My last column explored the issue of anger – the different ways anger is manifested, the various factors that drive it, and the negative consequences associated with anger problems. This week, let’s look at specific steps on how to better manage your anger.
- Identify triggers: To manage anger, it's important to identify what triggers it. Create a list of situations that often set you off, such as being stuck in traffic, being late for an appointment, or someone leaving a mess. Try to figure out what makes you angry and why. Some triggers may be avoidable, but it's more important to focus on how you respond.
- Identify physical warning signs: Make a list of physical warning signs you experience when getting angry, such as chest tightness, sweating, tense muscles, and racing heart. Being aware of these warning signs can help you intervene earlier and implement coping strategies.
- Time out: When you feel yourself getting angry, take a time out. Take a deep breath, count to 10 and step away from the situation for a bit to cool down. Pause and reflect on what's causing the anger. It's okay to acknowledge a valid reason for feeling angry, but it's important to identify the source so the anger doesn't escalate beyond reason or be directed towards the wrong person (for example, getting upset at family for a work-related issue).
- Avoid venting: People sometimes think it’s good to get the anger out of their system by “letting it all out”, but that’s untrue. Research confirms venting makes people more angry, not less.
- Practice assertiveness: Venting may be unwise, but so is repressing your anger. People who bottle things up sometimes end up acting in a passive-aggressive way, indicating their annoyance to others without telling them why. You may need to learn to be more assertive, to express your needs and feelings in a confident but respectful way. Being assertive can help manage anger as it allows you to communicate your thoughts and feelings effectively, reducing the likelihood of anger-provoking situations. It’s important to practice assertiveness in a calm, controlled manner.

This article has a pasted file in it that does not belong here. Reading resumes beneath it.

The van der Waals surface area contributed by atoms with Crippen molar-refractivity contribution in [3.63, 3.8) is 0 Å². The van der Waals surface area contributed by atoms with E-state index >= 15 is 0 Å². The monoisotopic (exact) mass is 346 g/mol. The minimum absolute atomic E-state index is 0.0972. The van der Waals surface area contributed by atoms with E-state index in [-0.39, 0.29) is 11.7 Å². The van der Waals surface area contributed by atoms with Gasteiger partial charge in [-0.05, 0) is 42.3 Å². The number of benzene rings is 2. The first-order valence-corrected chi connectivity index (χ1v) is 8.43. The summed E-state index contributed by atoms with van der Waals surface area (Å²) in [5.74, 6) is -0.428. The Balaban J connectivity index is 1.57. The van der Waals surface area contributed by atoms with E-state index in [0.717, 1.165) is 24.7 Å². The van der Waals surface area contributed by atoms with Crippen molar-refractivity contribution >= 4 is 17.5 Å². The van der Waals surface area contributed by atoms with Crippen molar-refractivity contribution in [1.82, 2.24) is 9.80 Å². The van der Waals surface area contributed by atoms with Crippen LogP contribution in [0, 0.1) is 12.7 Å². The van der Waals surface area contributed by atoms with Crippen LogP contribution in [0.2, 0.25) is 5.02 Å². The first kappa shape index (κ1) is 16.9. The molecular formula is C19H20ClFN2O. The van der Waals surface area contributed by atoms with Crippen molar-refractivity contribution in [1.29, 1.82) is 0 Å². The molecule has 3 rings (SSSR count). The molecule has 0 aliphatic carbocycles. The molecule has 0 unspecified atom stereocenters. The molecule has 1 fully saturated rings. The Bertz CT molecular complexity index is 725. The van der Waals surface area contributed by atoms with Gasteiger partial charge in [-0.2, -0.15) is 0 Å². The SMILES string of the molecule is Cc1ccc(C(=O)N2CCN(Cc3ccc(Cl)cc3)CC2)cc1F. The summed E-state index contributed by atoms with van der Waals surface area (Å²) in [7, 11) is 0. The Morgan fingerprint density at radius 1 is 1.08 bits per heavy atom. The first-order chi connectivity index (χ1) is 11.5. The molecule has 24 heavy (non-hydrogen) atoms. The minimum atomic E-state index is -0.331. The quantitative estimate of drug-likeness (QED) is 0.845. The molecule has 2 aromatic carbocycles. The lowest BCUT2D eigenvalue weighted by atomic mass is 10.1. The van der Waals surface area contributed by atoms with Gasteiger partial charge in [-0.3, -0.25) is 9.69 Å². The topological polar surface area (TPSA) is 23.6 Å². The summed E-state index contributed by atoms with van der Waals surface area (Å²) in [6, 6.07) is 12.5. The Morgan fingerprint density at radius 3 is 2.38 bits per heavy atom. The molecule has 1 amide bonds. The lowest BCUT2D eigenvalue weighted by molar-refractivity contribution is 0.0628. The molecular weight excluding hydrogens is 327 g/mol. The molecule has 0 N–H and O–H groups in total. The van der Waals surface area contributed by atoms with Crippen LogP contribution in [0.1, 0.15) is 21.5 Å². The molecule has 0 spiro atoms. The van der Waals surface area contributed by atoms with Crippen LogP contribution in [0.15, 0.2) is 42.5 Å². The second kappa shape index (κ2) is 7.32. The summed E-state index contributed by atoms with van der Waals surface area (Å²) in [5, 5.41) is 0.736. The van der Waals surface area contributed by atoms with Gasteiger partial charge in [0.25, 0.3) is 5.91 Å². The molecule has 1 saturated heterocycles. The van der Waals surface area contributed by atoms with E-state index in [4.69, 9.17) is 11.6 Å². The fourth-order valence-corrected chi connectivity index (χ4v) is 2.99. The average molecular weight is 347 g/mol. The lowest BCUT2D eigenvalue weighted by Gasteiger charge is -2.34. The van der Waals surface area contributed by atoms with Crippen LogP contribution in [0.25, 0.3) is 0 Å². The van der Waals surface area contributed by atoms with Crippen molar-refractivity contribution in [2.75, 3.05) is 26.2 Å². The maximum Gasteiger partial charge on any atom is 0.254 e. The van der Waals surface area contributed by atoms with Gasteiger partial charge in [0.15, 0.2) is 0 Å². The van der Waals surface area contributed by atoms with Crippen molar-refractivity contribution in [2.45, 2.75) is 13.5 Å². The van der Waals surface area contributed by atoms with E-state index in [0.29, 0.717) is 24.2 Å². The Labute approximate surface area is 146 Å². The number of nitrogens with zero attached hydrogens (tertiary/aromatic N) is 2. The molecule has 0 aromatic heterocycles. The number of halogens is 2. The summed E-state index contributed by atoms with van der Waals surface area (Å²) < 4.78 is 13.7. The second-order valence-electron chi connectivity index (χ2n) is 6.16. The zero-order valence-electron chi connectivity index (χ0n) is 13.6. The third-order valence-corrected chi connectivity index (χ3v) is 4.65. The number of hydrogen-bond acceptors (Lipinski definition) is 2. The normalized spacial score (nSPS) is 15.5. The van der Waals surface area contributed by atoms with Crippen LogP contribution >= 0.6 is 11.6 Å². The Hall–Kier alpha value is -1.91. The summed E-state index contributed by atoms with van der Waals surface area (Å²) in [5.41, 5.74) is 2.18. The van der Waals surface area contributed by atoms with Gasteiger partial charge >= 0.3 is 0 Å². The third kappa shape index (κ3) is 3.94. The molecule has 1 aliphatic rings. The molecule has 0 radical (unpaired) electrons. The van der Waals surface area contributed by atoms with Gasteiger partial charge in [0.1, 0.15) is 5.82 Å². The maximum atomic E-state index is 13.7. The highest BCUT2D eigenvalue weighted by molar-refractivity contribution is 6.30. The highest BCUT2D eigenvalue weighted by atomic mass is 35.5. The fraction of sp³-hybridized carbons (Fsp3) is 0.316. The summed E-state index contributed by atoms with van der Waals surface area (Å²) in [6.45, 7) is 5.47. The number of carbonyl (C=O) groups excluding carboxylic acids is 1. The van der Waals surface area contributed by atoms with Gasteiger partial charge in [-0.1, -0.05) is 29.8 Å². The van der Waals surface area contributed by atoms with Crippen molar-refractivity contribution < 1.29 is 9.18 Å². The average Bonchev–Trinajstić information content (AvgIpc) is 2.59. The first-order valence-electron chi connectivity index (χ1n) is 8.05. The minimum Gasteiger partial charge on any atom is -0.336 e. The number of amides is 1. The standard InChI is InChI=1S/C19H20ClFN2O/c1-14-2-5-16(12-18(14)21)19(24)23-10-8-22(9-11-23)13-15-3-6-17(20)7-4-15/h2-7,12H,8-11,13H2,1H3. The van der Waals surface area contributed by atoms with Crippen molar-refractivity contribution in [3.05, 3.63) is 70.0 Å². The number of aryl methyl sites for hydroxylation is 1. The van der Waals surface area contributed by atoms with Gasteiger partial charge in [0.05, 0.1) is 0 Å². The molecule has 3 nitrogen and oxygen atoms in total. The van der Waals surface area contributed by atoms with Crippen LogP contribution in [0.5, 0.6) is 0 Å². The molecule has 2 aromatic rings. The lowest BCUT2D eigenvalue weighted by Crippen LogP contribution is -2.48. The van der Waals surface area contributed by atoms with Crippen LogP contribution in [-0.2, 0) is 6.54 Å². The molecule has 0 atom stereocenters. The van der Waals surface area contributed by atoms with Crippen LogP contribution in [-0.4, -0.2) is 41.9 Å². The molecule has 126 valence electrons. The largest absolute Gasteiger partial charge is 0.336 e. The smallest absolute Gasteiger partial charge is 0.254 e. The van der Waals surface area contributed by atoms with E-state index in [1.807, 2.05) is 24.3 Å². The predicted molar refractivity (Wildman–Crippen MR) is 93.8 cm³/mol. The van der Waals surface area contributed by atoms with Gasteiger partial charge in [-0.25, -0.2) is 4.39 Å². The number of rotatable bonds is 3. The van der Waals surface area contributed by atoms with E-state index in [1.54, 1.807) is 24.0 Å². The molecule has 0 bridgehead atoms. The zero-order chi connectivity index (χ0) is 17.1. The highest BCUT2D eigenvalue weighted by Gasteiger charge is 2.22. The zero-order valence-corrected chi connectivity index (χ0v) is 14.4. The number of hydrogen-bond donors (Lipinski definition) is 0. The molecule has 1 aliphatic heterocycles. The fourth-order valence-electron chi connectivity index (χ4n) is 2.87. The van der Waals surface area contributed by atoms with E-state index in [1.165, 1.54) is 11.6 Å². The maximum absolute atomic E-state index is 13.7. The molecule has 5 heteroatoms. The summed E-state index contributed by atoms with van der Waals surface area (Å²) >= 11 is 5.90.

- Identify negative thought patterns: recognize the thought patterns that often accompany anger, such as "I'm always treated unfairly" or "Nothing ever goes my way." Be watchful of words like “always” and “never”, which are indicative of an unhelpful, black-and-white thinking style. Write your thoughts down and challenge them by considering alternative explanations for the situation. In CBT (cognitive behavioural therapy), this is known as cognitive restructuring – essentially, changing the way you think. Aim to develop a balanced outlook, one that encourages you to examine the evidence for your thoughts and beliefs and to challenge negative thoughts about yourself, others and the world.
- Don’t mistake cognitive restructuring for unrealistic positive thinking. The thoughts informing your anger may be completely accurate; maybe you have very good reasons to be angry. Similarly, if you are a parent of an angry teenager, don’t automatically view any anger outbursts as unacceptable. Talk to them about what is really bothering them. If they are willing to talk, don’t judge or correct them – listen and hear them out.
- Coping statements: As already mentioned, the way you think impacts your emotions, so if you concentrate on negative thoughts like "this isn't fair," it will prolong your anger. To counteract this, make a list of more balanced statements you can say to yourself before, during, and after challenging situations. For example:
Before: I am capable of handling this, I can manage my anger and take a break if needed.
During: Keep breathing and remain calm. No need to take it personally. I've got this.
After: I handled the situation well. Despite feeling angry, I kept my voice down and I got a better outcome.
- Build a higher tolerance for frustration: Often, life isn’t fair. Nor is it easy – we all have to deal with daily frustrations. Anger is often seen in people with a low tolerance for frustration, so aim to develop a more accepting outlook. A simple but useful therapeutic sentiment to remember: "It is what it is. Not what it should be, not what it could be. It is what it is."
(First published in Southern Star on 16/3/2023)